If you read my review, you know I never felt I was watching a great movie when I was at Wonder Woman.
Granted, I might have been influenced by the huge hype. So I guess my expectations reached such a high point that could never be met.
Yet, the points I made in the review are still valid. A Very basic story, basic directing, very derivative (and this comes from someone who has seen every superhero movie ever).
Wonder Woman shows yet again how the DCEU is still in its starting phases. In fact, this film marks the fourth change in tone in a row for this franchise. It also shows how they tend to be smart-ass and deep through exposition, while completely falling short. Thankfully, Patty Jenkins created a nice enough experience to not piss off the audience, so they didn’t pick on the movie too much.
This article obviously contains spoiler about Wonder Woman, so beware and come back after you watched the movie if you wish.
As you know, Wonder Woman core concept and running motif in the movie is Ares, who is also the reason why the Amazons exiled themselves on Themyscira. They describe Ares, son of Zeus, as the guy who causes hate and violence among men. And, of course, Diana believes that Ares caused World War I, so she decides to help Steve Trevor end the conflict.
Fast forward to the third act, she was right: Ares (represented by David Thewlis, the least menacing actor they could find) was behind the War all along. During the big revelation moment, he states that he did nothing but giving people ideas, just to show that humans wrongdoing is in their nature.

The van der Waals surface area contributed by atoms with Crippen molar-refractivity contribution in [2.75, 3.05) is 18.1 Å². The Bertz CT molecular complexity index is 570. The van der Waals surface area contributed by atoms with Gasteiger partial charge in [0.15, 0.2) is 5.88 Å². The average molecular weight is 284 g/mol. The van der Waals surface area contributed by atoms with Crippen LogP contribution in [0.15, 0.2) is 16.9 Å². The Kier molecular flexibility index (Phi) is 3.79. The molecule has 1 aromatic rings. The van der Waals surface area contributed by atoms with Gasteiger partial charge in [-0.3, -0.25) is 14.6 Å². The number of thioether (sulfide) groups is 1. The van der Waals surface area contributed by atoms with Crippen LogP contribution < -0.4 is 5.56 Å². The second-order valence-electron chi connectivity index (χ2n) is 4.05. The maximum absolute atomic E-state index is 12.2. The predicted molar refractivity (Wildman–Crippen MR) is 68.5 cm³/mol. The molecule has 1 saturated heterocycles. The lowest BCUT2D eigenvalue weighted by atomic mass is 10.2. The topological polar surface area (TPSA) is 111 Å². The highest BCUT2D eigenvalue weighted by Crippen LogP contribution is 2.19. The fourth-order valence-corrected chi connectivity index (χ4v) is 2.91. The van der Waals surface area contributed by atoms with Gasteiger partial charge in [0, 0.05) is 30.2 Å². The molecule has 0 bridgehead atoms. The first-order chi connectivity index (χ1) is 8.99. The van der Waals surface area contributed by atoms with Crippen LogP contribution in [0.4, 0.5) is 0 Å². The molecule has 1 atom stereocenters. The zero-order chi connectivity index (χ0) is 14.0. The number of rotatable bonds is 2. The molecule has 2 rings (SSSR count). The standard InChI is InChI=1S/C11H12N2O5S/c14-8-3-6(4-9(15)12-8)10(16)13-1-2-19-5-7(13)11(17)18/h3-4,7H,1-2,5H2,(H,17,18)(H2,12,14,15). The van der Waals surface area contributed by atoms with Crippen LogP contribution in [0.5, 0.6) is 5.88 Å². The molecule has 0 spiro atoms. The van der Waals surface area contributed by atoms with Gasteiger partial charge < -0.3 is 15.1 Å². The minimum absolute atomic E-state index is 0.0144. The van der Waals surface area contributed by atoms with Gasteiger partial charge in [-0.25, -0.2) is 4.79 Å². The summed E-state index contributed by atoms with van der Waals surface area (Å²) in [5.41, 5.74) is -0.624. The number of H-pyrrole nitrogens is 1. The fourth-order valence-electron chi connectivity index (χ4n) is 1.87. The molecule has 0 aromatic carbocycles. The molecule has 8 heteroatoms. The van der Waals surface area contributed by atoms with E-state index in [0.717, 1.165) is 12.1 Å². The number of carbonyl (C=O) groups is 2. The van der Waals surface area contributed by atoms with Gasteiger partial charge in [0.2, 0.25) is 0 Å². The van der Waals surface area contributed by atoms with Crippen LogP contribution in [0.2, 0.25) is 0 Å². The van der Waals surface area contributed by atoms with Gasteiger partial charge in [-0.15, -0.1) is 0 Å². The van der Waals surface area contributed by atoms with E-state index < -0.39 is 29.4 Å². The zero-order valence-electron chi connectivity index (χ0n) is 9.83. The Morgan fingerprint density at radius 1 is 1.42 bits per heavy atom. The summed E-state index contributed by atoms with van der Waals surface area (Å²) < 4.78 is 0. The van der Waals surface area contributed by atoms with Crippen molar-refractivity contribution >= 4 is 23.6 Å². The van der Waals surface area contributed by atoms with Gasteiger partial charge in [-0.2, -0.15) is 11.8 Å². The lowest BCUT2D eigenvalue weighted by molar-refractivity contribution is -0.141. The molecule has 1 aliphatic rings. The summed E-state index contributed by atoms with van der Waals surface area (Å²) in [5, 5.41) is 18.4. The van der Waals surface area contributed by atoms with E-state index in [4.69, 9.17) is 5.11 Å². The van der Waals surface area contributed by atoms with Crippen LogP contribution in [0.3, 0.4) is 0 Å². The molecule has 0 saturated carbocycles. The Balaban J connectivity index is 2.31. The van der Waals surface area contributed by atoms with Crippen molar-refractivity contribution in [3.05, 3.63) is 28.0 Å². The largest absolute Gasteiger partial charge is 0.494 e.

Then they both fight when he reveals her she is the actual ‘Godkiller’ and she wins (or supposedly so). Then, a monologue starts, in modern day Paris, where she says she decided to live in ‘our’ world because she believes in humanity, because, despite the horrible things we do, there’s still so much good in us that is worth fighting for.
As I said, Ares doing is to prove that he has nothing to do with humans doing wrong.
Yet, when Diana kills him… All the soldiers in the scene suddenly stop fighting and look around confused.
You know what this means? That Wonder Woman reason for staying with humans, with her speech-like thought that is supposed to strike a chord with the audience in this time of despair… well, it does not make any sense.
By having soldiers stop fighting at Ares’ death, the filmmakers established that humans wrongdoing were actually caused by the God of War himself. Since we are shown to have no free will, this denies everything Diana said in the ending monologue.
This marks another major incoherence in the DCEU films. Probably a consequence of wanting to sound more intelligent and poetic than the average superhero movie. Or, maybe, just bad filmmaking.
To me, thinking that Wonder Woman is at the level, or slightly far from it, of Logan and The Dark Knight, it’s a blasphemy.
But that’s just me.